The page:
HEALTH BEHAVIOR NEWS SERVICE

CFAH's Health Behavior News Service covers the latest peer-reviewed studies and systematic reviews on the effects of behavior on health, health disparities and patient engagement research. Our goal is to present the facts for readers to understand and use to make informed choices about health and health care.

Depression and Dementia in Older Adults Increase Risk of Preventable Hospitalizations
November 20, 2014
Older adults with mental health conditions, such as depression or cognitive impairment, have a higher risk of readmission within 30 days after a hospital stay for pneumonia, heart attack or congestive heart failure, according to a new study in the Journal of General Internal Medicine.
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Medicaid Payments for Office Visits Impact Cancer Screening Rates

November 20, 2014
New research in the journal Cancer finds that Medicaid recipients are more likely to undergo cancer screening tests when their doctors receive higher reimbursements for routine office visits rather than for the tests themselves.

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Schools Often Fail to Follow Their Own Written Wellness Policies

November 18, 2014
A wide divide exists between public schools' written wellness policies and their actual day-to-day practices, finds a new study in Health Promotion Practice.

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Some Psychiatric Patients Are More Frequent Users of Hospital ERs

November 13, 2014
New research in General Hospital Psychiatry finds that homelessness, cocaine use, being on Medicare, having a personality disorder or having liver disease appears to be a predictor of frequent ED use by people with a psychiatric illness.

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Poor-Quality Weight Loss Advice Often Appears First in an Online Search

November 13, 2014
More than 40 percent of U.S. Internet users use online search engines to seek guidance on weight loss and physical activity. A new study in the American Journal of Public Health finds that high-quality weight loss information often appears after the first page of search engine results.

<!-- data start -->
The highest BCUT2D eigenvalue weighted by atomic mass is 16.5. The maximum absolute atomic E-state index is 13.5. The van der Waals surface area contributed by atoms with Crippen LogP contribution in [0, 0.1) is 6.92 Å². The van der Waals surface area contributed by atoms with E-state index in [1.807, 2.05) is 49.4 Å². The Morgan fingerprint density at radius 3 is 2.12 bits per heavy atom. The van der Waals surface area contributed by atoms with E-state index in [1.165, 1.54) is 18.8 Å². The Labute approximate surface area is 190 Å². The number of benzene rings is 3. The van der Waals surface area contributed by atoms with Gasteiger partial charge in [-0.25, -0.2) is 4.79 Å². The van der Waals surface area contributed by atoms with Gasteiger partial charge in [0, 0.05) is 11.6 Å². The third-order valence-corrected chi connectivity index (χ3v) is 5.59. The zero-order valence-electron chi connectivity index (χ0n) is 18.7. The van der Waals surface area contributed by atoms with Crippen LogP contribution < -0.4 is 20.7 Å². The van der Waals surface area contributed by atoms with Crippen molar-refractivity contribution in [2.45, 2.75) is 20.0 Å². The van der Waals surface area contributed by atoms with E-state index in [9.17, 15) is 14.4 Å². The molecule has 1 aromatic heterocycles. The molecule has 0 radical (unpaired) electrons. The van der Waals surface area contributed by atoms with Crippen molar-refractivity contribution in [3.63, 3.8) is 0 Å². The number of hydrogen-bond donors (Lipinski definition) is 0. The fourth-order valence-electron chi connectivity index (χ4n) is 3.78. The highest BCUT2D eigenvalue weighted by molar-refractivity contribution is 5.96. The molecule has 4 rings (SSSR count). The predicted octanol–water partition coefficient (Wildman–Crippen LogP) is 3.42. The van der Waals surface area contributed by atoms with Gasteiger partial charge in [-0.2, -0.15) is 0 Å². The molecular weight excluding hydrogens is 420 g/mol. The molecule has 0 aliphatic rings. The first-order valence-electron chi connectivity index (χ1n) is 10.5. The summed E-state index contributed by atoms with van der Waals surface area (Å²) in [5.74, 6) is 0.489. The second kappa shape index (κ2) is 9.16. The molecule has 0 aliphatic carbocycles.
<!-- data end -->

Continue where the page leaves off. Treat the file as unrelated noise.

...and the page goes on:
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Chronic Care Coordinators Improve Diabetes Monitoring But Not Blood Sugar Control

November 11, 2014
Getting support from a chronic care coordinator increases blood-glucose testing and foot and eye exams in people with type 2 diabetes, but it may not improve blood-sugar control, a new study in the journal Health Services Research indicates.

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Unhealthy Diets Linked With Mental Health of Children

November 6, 2014
Children and adolescents who ate foods high in saturated fats, refined carbohydrates and processed foods appear to experience more depression and low moods, suggests a new systematic research review in the American Journal of Public Health.

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Coordination Eases the Transition From Pediatric to Adult Health Care

November 4, 2014
New research in the Journal of Adolescent Health finds that when a young person moves from pediatric care to an adult practice, the transition is eased and better care is provided when formal processes are in place for the handoff.

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Time Spent Preparing Meals at Home Linked to Healthier Diet

October 30, 2014
Spending less than one hour a day preparing food at home is associated with eating more fast food and spending more money eating out, finds new research in the American Journal of Preventive Medicine. Not having time available may be one of the most significant barriers to achieving a healthy diet.

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Health Care Shortfalls for LGBT Young Women

October 28, 2014
Young sexual minority women, including those identifying as lesbian, gay, bisexual and transgender (LGBT), were found to have higher elevated odds of adverse health conditions than heterosexual young women. They also have lower odds of receiving a physical or dental examination, according to a new study in the American Journal of Preventive Medicine.

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Nearly Half of Older Americans Need Support With Daily Routines

October 23, 2014
About 18 million Americans age 65 and older require help with routine daily activities like bathing, handling medications or meals, finds a new study in Milbank Quarterly. The research shows a growing need for improved services and support for older Americans, their spouses, their children and other "informal caregivers."

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Fecal Blood Test May Save More Lives Than Colonoscopy

October 21, 2014
Colorectal cancer, or CRC, is the second-leading cause of cancer deaths in the United States. State public health programs could screen nearly eight times as many individuals and prevent nearly twice as many CRC cases by using fecal immunochemical testing, or FIT, instead of colonoscopies, finds a new study in Health Services Research.

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Children With Chronic Health Conditions Less Likely to Graduate From High School

October 16, 2014
Approximately 32 million U.S. children have at least one chronic health condition, which can negatively affect their chances of receiving a high school diploma or its equivalent by age 21, finds a new study in the Journal of Adolescent Health.

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